Before the rebellion
27.07.2010 - 01.08.2010 41 °C
If you have been reading the other parts of my blog you will know that it has taken me a long time to get round to writing and publishing the details of this trip. It has been 18 months since I was travelling through the Middle East. Since then there have been uprisings in Tunisia, Egypt, Libya Bahrain and Syria. Having lived and worked through the Egyptian rebellion, I have seen changes in the country but nothing too noticable in the foreign tourists' eyes. But now it is nearly a year since the rebellion in Syria began, and I can't help but wonder whether the country I describe below is or will ever be the same again.
It was a long drive to the Syrian border and all the more quiet, with only 7 people remaining on the truck. We were meeting up with a guide at the border, who was going to help us with the group visa for Syria and then travel with us to our first destination, Aleppo.
As soon as we crossed over into Syria the change in environment was instantly noticeable. We were clearly back in the Middle East. Dusty, bumpy roads, with crazy drivers and streets lined with rubble and broken or unfinished buildings. I wasn’t ready to be back in that environment so soon after leaving Egypt and it was a big disappointment to me. Everyone else was wide-eyed and interested in everything they saw and how different it was to home.
We arrived in Aleppo around late afternoon and dropped our bags off at the hostel before heading out to a restaurant for dinner. The food was really good and I rather adventurously tried a piece of sheep testicle that my friend had ordered. For reference it has an intensely lamby taste, very rich and not very pleasant.
After dinner we had a quick drink in a very old hotel that was reportedly where Lawrence of Arabia had stayed. We then returned to the hotel for an early night. The following day was spent on a tour of the old city. The souk was particularly atmospheric and clearly held a lot of history within the dark archways and cobbled paths. We visited an ancient bath house (still in use today) a soap factory and an old psychiatric hospital. We would have gone to the citadel but it was closed on the day we were there.
Aleppo is a fantastic place for shopping and since it is relatively untouched by tourism the shop keepers are less aggressive with their sales techniques. There was a lot of fantastic jewellery, pashminas and scarves, spices, coffee and Syrian Laurel soap.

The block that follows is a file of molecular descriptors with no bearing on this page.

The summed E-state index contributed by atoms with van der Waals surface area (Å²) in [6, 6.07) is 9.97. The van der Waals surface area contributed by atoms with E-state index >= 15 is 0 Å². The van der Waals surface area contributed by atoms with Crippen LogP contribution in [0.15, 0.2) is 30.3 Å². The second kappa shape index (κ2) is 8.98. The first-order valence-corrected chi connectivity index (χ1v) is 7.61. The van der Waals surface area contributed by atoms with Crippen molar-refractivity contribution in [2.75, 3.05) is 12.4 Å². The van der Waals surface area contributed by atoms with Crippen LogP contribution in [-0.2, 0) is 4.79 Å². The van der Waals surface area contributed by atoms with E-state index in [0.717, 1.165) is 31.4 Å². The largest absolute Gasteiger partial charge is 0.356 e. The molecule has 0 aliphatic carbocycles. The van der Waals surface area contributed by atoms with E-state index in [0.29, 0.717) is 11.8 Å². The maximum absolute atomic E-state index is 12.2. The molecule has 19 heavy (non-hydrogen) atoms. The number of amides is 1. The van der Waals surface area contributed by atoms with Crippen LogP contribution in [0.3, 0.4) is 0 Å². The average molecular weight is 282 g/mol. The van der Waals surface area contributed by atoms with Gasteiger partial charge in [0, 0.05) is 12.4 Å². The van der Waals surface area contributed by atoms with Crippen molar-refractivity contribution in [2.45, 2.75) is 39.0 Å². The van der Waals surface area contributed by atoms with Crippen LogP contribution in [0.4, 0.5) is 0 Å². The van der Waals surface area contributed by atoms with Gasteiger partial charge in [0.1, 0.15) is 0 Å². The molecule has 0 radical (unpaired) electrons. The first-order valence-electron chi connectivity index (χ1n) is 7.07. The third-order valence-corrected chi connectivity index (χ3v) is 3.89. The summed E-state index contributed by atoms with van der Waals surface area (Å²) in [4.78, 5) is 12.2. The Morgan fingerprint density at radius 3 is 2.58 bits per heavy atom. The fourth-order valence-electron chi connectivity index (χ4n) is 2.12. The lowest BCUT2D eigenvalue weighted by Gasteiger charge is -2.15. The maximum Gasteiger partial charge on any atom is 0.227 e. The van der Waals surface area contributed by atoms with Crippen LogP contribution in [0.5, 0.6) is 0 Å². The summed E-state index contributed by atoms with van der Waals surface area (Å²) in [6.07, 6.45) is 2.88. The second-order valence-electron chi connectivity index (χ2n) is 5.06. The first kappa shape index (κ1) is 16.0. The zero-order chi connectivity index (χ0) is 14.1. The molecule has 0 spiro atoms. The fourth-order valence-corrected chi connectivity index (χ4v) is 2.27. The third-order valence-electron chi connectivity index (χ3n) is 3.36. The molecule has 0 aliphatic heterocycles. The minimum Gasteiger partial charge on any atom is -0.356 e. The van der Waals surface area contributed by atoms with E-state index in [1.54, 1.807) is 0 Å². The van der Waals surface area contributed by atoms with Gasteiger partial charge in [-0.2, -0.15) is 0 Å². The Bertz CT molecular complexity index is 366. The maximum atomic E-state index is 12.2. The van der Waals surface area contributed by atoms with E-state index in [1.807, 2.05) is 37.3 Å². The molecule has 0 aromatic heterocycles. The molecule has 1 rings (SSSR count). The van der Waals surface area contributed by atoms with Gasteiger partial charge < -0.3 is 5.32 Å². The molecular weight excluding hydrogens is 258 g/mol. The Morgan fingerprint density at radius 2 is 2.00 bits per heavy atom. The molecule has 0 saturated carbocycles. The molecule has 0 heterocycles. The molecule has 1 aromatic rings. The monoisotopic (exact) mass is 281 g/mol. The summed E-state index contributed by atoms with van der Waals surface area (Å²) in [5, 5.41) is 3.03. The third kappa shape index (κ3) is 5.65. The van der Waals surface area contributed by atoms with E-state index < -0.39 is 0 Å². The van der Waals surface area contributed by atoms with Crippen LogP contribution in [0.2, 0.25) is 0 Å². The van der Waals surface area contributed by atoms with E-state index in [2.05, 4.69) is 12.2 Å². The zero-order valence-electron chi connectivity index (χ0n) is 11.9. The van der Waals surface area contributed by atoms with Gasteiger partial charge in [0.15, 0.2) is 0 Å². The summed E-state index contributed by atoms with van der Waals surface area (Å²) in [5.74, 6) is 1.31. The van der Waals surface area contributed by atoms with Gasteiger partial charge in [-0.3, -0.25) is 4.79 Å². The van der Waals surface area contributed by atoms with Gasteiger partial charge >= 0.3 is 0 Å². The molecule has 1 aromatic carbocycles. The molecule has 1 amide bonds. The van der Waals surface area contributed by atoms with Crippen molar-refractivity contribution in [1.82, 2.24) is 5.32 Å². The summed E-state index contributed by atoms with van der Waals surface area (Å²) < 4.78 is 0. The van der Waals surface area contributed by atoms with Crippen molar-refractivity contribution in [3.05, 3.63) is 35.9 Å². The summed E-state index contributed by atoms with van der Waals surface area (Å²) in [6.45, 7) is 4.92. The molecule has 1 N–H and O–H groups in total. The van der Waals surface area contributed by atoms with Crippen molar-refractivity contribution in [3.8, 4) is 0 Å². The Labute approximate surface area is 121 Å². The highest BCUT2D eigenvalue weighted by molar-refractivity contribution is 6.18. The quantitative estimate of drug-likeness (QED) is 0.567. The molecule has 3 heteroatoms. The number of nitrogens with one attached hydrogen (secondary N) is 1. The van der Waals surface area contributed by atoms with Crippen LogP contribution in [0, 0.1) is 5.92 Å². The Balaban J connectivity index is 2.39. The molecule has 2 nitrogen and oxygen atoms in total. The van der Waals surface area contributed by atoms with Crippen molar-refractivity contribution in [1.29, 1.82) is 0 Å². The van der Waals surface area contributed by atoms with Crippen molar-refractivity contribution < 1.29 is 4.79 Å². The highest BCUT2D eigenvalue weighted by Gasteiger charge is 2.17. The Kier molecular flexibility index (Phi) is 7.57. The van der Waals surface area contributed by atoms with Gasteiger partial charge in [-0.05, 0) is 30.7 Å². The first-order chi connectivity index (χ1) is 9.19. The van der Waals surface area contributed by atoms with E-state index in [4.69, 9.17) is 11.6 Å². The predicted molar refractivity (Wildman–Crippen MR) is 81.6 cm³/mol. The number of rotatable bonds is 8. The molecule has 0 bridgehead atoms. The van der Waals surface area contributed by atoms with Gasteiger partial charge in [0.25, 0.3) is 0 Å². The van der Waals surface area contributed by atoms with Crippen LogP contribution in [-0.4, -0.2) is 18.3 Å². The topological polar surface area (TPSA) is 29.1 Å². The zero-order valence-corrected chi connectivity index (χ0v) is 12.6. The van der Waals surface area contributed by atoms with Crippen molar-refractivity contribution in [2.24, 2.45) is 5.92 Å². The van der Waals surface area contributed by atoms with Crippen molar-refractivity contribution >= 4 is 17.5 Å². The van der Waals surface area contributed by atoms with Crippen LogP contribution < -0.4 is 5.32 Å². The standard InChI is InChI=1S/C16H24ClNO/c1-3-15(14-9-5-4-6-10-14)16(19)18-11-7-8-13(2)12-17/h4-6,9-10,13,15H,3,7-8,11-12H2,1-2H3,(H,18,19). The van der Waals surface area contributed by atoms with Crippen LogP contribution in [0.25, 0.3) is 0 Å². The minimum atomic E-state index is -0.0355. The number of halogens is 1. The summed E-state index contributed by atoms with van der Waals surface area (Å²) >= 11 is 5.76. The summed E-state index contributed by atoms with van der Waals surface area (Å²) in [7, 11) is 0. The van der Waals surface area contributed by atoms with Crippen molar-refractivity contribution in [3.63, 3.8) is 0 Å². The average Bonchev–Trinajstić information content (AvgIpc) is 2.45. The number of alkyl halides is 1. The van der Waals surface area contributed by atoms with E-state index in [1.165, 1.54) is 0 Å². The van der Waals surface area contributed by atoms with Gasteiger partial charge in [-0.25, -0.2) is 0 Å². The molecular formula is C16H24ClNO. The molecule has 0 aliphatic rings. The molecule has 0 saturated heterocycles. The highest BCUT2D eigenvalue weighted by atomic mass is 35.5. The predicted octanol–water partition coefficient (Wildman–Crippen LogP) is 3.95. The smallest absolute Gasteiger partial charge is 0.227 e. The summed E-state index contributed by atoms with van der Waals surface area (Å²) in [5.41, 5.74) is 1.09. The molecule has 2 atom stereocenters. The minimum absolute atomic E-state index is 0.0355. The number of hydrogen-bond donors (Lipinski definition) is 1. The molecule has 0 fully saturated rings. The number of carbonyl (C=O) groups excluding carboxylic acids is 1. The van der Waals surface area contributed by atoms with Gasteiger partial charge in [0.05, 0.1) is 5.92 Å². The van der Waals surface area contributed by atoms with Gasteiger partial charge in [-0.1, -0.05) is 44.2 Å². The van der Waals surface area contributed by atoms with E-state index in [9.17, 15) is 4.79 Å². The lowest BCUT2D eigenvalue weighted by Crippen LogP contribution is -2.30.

We left Aleppo early the next morning, and set off for Krac de Chevaliers. This Medieval Crusader castle is one of the best preserved in the world and stands 650-metres (2,130 ft) high up on a hill east of Tartus. We approached the castle on a windy road, with beautiful views over the countryside.
We were met by our guide, a local who spent his childhood living in the castle grounds with his family. He was a great source of information throughout the tour and had a good sense of humour. Each section of the castle was impressive and the stalls (selling souvenirs) along the arched hallways made it easier to imagine a community once lived there.
We ate lunch at a cafe overlooking the steep valley below the castle. Then we set off for the desert, where we were going to camp for the night. There’s always something so liberating about being in the middle of nowhere. The vast expanse of sand and nothing but the sound of the wind blowing, helps me clear my head. We spent that evening drinking punch and dancing to the sound of the truck stereo. We slept on mats out in the open.
Our destination the following morning was Palmyra, to see the Roman ruins there. We arrived early, before the sun was at its hottest, but we were all tired and a bit grimy from our night in the desert. The ruins of the theatre and temple were very well preserved, and it was possible to imagine how the settlement may have looked in Roman times.
From Palmyra we drove a further 250km to Damascus, for our final couple of days in Syria. We were staying in a city campsite in a very run-down part of Damascus, a good way from the city centre. We were dropped off by the truck in town and our driver gave us an informal tour round the streets and bazaar. We all ate at an extremely ornate restaurant, off a tiny alleyway in the bazaar. A couple of people started to feel unwell at this point, and so we cut our afternoon short and headed back to the campsite.
The next day was Sunday, a day of complete rest for Syrians! Only three out of the 8 of us, hadn’t succumbed to an awful attack of food poisoning the day before, so we decided to head into town. We visited a beautiful mosque (Ummayad mosque) in the old town and then went looking for somewhere to eat. To our disappointment, almost every building, shop and restaurant was closed on Sundays. We were lucky to find a small street bakery open, where I bought a Syrian-style pizza for lunch. We were starving at this point and were happy to eat anything! After a final, sweaty walk through the main streets we took a taxi back to the campsite, where we sat watching our fellow travellers, while they lay uncomfortably on the grass in the shade, trying to sleep through their stomach cramps. By evening, they were starting to feel a bit better.
We left the campsite the next morning for an approximately two hour drive to the border. We were due in Jerash, Jordan by about 9am, where my husband was rejoining the trip.